Authors: Kevin Phillips
ALSO BY KEVIN PHILLIPS
Wealth and Democracy
The Cousins’ Wars
The Politics of Rich and Poor
Staying on Top
Electoral Reform and Voter Participation
The Emerging Republican Majority
A Good Year for Revolution
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First published in 2012 by Viking Penguin, a member of Penguin Group (USA) Inc.
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Copyright © Kevin Phillips, 2012
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Maps by Jeffrey L. Ward
LIBRARY OF CONGRESS CATALOGING IN PUBLICATION DATA
1775 : a good year for revolution / Kevin Phillips.
Includes bibliographical references and index.
1. United States—History—Revolution, 1775–1783. 2. United States—Politics and government—1775–1783. 3. Lexington, Battle of, Lexington, Mass., 1775. 4. Concord, Battle of, Concord, Mass., 1775. 5. Boston (Mass.)—History—Siege, 1775–1776. 6. Fort Ticonderoga (N.Y.)— Capture, 1775. 7. United States. Continental Congress. 8. Paine, Thomas, 1737–1809. Common sense.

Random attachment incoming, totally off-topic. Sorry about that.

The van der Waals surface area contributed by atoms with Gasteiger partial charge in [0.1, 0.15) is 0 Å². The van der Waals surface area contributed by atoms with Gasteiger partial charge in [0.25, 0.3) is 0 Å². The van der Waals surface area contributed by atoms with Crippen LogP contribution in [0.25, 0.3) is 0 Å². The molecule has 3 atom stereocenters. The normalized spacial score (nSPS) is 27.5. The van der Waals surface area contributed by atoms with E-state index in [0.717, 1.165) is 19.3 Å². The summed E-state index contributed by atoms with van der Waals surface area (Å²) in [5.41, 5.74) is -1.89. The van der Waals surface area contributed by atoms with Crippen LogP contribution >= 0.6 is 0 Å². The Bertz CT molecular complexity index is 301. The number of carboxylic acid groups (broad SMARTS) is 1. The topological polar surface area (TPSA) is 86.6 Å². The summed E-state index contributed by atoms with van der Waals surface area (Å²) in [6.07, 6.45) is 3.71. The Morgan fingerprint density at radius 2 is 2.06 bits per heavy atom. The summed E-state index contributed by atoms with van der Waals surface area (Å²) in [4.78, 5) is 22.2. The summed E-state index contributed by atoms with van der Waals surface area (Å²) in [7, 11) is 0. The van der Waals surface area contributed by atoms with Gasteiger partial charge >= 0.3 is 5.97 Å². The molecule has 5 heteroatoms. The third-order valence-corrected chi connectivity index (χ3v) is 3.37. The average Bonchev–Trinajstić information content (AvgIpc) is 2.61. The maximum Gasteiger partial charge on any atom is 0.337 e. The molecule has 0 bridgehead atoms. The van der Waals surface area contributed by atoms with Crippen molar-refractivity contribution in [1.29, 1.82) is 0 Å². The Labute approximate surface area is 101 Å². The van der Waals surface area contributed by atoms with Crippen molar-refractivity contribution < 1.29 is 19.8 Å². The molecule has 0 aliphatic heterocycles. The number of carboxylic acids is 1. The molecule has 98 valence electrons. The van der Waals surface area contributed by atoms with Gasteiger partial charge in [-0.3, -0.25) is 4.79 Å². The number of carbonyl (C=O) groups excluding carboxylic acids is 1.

I. Title. II. Title: Seventeen seventy-five.
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To the newest generation—William, Lindy, and Evan Phillips
John Jay, president of the Continental Congress and later the first U.S. Chief Justice, opined years later that “the true history of the American Revolution can never be written…A great many of the people in those days were not at all what they seemed, nor what they were generally believed to have been.”